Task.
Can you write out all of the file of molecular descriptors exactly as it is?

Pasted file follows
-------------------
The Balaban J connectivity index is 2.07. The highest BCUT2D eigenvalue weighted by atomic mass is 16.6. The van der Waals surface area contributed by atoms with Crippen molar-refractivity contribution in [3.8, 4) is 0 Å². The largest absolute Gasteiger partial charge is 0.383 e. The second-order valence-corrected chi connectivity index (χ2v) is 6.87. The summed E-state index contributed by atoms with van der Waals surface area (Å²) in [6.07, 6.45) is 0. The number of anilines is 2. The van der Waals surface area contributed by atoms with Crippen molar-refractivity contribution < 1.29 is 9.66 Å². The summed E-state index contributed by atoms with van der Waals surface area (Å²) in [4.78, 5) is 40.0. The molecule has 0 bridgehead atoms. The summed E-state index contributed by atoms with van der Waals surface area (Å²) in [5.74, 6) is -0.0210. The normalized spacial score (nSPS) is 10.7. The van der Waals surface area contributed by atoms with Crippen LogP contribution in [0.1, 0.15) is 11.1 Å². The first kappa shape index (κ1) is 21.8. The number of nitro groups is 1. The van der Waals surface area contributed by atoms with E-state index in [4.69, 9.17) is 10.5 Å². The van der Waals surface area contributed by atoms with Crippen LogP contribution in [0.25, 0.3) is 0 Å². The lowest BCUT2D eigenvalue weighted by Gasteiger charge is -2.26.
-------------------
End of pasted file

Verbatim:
The Balaban J connectivity index is 2.07. The highest BCUT2D eigenvalue weighted by atomic mass is 16.6. The van der Waals surface area contributed by atoms with Crippen molar-refractivity contribution in [3.8, 4) is 0 Å². The largest absolute Gasteiger partial charge is 0.383 e. The second-order valence-corrected chi connectivity index (χ2v) is 6.87. The summed E-state index contributed by atoms with van der Waals surface area (Å²) in [6.07, 6.45) is 0. The number of anilines is 2. The van der Waals surface area contributed by atoms with Crippen molar-refractivity contribution < 1.29 is 9.66 Å². The summed E-state index contributed by atoms with van der Waals surface area (Å²) in [4.78, 5) is 40.0. The molecule has 0 bridgehead atoms. The summed E-state index contributed by atoms with van der Waals surface area (Å²) in [5.74, 6) is -0.0210. The normalized spacial score (nSPS) is 10.7. The van der Waals surface area contributed by atoms with Crippen LogP contribution in [0.1, 0.15) is 11.1 Å². The first kappa shape index (κ1) is 21.8. The number of nitro groups is 1. The van der Waals surface area contributed by atoms with E-state index in [4.69, 9.17) is 10.5 Å². The van der Waals surface area contributed by atoms with Crippen LogP contribution in [0.25, 0.3) is 0 Å². The lowest BCUT2D eigenvalue weighted by Gasteiger charge is -2.26.